China to sustain and feed its population encourages the breeding and consumption of wildlife, Chinese wildlife life protection law 1984 also backs the Chinese wildlife farming industry (Bal et al.). In these circumstances zoonotic transmission was inevitable. The outbreak in the city of Wuhan was linked with the seafood market of Wuhan, indicating zoonotic transmission just like the previous epidemics of SARS AND MERS, but cases in multiple cities and outside of China also indicated human to human transmission (WHO, 2021). 

While the Source of transmission is crucial to understand, the rate of transmission is also crucial to estimate the intervention, surveillance and quarantine measure a country needs. The rate of transmission is determined by estimating the number of people already infected and the basic reproductive number of virus R0 (average number of secondary infections in a susceptible population) these could be inferred from the volume of travel from infected countries. For an epidemic, R0 must be greater than one; a higher R0 indicates the infection is harder to control. Case fatality ratio (CFR) and fatality rate of infection (FRI) are also crucial to estimate the dynamics and cause of fatality during an epidemic. R0 values less than 1 and between 1.4 to 2.5 have been reported for SARS and MERS, respectively. With available data, mathematical models indicate an R0 value between 2.2 to 4 and in another study around 3.28; higher than the estimated value by WHO (Imai et al.; Xu et al.). In another study meta-analysis of 24 studies suggest a Ro value of 2.87 however, 99.5% heterogeneity among the reproductive number suggests variation of Ro in different countries and settings. In countries like, Japan, Germany, and Spain Ro of 6.32, 6.07 and 3.56 have been reported, respectively. Considering the trends in Ro exponential increase in infection is predicted (Billah et al.). These figures suggest that novel coronavirus is more deadly than the previous ones (Prompetchara et al.).

Imperial College of London in collaboration with WHO, MRC and other countries in its 38th report has conducted a meta-analysis to observe the observed reproduction number (Robs) and secondary attack rate (SAR) of SARS-CoV-2 in different settings. These parameters help in determining the symptom status, duration of exposure, age difference or dependency and household size of SARS-CoV-2, the observed data is than translated to devise control strategies such as isolation of cases, testing, tracing, and exploration of transmission patterns. By pooling the data of 45 studies, the household secondary attack rate (SAR) is significantly higher 21.1% compared with the observed reproduction rate (Robs) 0.96. The data suggested that the rate of transmission is higher in households and SAR is higher when the household exposure exceeds 5 days. Moreover, the risk of attack is higher in prolonged and familial contact 5.9% than the casual contacts 1.2%. For asymptomatic patients, the secondary attack rate is 3.5% than the symptomatic index of 12.8%. The factor of age with respect to the rate of transmission varies in a different setting. In a household setting transmission to and from individuals less than 20 years of age is only moderate (Thompson et al.).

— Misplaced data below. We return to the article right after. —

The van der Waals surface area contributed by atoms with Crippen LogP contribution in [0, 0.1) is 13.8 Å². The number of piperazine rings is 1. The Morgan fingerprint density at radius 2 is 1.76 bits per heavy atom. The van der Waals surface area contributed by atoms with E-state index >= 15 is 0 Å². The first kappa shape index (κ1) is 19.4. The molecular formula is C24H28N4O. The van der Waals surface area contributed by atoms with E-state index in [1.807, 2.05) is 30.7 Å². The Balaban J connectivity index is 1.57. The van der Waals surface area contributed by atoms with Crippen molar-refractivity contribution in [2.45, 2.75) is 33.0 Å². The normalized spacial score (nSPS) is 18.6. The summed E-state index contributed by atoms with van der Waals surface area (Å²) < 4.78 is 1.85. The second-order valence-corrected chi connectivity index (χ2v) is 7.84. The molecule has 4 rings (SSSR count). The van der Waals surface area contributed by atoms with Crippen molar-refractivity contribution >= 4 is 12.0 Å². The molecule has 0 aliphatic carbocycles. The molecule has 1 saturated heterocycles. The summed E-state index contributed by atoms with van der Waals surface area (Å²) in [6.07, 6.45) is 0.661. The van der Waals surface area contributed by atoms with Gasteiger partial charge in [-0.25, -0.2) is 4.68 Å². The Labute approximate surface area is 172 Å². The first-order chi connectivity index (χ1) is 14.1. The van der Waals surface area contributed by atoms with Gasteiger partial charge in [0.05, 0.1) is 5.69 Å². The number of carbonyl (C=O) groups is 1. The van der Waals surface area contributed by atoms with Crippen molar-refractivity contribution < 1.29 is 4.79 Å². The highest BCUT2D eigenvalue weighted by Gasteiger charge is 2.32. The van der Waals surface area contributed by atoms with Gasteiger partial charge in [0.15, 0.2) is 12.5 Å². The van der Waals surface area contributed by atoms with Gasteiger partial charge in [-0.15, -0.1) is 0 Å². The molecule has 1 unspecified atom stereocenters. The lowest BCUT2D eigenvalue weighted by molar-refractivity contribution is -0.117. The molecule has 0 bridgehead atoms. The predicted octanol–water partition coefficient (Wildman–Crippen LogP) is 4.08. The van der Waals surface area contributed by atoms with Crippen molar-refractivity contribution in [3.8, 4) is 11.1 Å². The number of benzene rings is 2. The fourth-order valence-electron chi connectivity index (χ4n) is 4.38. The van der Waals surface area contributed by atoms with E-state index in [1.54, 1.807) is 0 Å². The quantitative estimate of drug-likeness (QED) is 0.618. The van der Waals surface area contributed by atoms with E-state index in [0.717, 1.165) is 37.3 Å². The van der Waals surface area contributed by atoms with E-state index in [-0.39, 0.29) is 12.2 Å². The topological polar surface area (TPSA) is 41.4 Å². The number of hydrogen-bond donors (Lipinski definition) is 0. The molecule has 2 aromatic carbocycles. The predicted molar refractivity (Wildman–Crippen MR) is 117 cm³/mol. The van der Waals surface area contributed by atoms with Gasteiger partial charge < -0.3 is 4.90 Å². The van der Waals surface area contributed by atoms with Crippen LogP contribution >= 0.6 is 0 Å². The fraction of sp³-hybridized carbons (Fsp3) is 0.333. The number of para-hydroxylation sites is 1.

Genome surveillance and VOCs

However the parameters of the rate of transmission are dynamic rather than static for instance, rate of transmission varies with variant f concern (VOCs) and reproductive number directly correlates with the lockdown as sharp decrease and flattening of the curve is observed in Rt during rigid and partial lockdown (Santamaría and Hortal). Strick genome surveillance of SARS-CoV-2 has resulted in diagnosing a new variant B.1.1.7 of SARS-CoV-2 Between November 2020 and January 2021. A number of nonsynonymous mutations resulted in the replacement of N501Y in the spike region favored the binding of spike protein with ACE2 receptor (Chan et al.) and replacement of P618H favors the transmission (Peacock et al.). Moreover, deletion at 69-70 region of spike protein renders the PCR testing to detect the s region also known as S-gene target failure (Bal et al.). These mutations provide this variant of concern more potential to evade the immune system of the host. The data of SGTF indicate the VOC is prevalent in age group less than 20 years with not only a higher transmission rate but also 50- 100% higher Ro (Volz et al.). Another variant of concern P.1 has also emerged in late 2020 with 17 mutations majorly a trio E484K, K417T and N501Y in the S-region. This VOC also confers immunological favors to the virus and has enhanced the binding of the virus with ACE2 receptor with 1.7-2.4 fold increased transmission rate (Faria et al.). Genome surveillance has led to the detection of VOCs, emerged as a result of mutations and selection advantage but improving global surveillance can detect other linages which are circulating undetected.


With the identification of the SARS-CoV-2 complete genetic sequence on January 11, 2020, several researchers around the globe started to make vaccines. Now vaccine companies are collaborating with researchers from different backgrounds i.e., biotechnology, bioinformatics, and pharmacists, and their efforts have been fruitful in developing vaccines to reduce the burden of pandemics and avoid future causalities (Corey et al.). These vaccines are produced by traditional methods in combination with advanced technologies while keeping geographical diversity in mind. As of February 18th, 2021, 7 different vaccines are in the process of being administered to vulnerable populations across the countries. 200 vaccine candidates are being developed while more than 60 vaccines already in the process of clinical development (WHO, 2021)